SANAA, Yemen — The United Nations, the United States and other partners today called for an immediate investigation into a deadly air raid on a compound in northern Yemen that, according to an unnamed Yemeni official, killed at least 29 civilians and injured more than 100 others.
Ali Al-Ahmar, minister of the Justice and Islamic Affairs Ministry, also told the AFP that a large majority of the injured are children.
The air raid on Saturday struck the Dar Saad (DS) mosque and the Zakatand Ali Salman mosque, which were located near an elementary school, killing at least 44 people, the official said.
Yemen’s conflict started in March 2015 after an Arab coalition led by Saudi Arabia began an air campaign against the Houthi rebels who currently control Yemen’s capital, Sanaa. Despite international condemnation, the coalition is accused of not doing enough to stem the bloodshed. On April 8, the United Nations called on all parties to the conflict to protect civilians by halting attacks on civilians and civilian facilities.
In a statement today, the UN Office for the Coordination of Humanitarian Affairs said a total of 6,250 people, including 3,859 children, have been killed and more than 14,000 others injured since March 2015. Humanitarian funding for Yemen in 2018 is expected to be around $275 million.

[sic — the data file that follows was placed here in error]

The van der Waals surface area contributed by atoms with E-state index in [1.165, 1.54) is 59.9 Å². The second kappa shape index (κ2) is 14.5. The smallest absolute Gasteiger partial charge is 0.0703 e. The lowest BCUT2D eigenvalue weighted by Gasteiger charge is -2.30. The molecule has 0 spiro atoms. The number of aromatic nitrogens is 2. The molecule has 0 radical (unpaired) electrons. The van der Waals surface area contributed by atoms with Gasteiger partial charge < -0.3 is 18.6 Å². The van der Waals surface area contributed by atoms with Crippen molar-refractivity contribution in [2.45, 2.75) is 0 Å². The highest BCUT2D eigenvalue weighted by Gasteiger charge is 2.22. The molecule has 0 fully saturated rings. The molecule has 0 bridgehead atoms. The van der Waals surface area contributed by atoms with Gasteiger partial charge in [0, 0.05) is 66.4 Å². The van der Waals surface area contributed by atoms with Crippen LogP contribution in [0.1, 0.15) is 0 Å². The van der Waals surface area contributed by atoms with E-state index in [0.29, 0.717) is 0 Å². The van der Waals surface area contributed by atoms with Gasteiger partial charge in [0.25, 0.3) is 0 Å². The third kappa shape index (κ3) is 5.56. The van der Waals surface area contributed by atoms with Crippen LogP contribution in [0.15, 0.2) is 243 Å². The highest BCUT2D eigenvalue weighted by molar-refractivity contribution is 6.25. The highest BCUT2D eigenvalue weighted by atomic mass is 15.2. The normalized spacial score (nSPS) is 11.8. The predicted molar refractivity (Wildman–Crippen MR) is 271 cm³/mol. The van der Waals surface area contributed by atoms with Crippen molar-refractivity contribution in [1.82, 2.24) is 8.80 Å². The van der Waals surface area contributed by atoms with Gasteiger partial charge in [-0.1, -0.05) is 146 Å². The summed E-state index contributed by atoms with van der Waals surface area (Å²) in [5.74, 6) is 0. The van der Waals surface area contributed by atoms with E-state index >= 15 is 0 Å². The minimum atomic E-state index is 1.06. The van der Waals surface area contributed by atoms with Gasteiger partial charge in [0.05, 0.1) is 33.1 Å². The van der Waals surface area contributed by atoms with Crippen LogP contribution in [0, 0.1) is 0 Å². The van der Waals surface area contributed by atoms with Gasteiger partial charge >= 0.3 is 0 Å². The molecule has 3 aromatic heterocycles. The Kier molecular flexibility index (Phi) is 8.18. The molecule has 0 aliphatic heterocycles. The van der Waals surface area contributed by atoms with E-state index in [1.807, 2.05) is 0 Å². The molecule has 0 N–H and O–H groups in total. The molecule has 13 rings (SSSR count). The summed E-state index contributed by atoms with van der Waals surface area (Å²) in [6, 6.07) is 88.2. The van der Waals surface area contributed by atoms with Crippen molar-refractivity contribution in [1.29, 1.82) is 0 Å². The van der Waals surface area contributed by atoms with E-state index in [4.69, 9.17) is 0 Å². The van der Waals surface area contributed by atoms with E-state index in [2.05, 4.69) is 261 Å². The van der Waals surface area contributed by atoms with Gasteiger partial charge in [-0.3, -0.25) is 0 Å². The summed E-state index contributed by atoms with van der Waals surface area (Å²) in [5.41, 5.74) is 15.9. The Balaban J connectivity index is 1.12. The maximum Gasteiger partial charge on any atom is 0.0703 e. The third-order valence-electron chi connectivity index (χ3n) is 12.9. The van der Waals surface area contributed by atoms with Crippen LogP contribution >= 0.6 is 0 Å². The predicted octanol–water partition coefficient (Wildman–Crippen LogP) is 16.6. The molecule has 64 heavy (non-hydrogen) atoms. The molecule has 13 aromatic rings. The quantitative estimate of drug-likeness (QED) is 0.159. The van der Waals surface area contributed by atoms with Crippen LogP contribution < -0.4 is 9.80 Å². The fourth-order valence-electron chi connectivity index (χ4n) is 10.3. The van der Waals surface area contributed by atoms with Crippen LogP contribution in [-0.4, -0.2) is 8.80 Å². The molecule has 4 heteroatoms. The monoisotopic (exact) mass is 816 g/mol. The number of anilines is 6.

“It is more than nine months since the coalition was formed. There have been no guarantees for an end to air strikes against civilian areas and civilians continue to be killed and injured,” said Yemen’s deputy foreign minister, Khaled Al Murshidi.
A spokesperson for the U.S. Embassy in Yemen said Friday that officials were trying to determine the details of the air raid.
The aerial strike, according to Al Ahmar, was launched by Saudi jets from an area known as Abu Baseer, a palm grove two kilometers from Marib’s Buruj town, where the coalition is trying to build an Al-Qaeda base.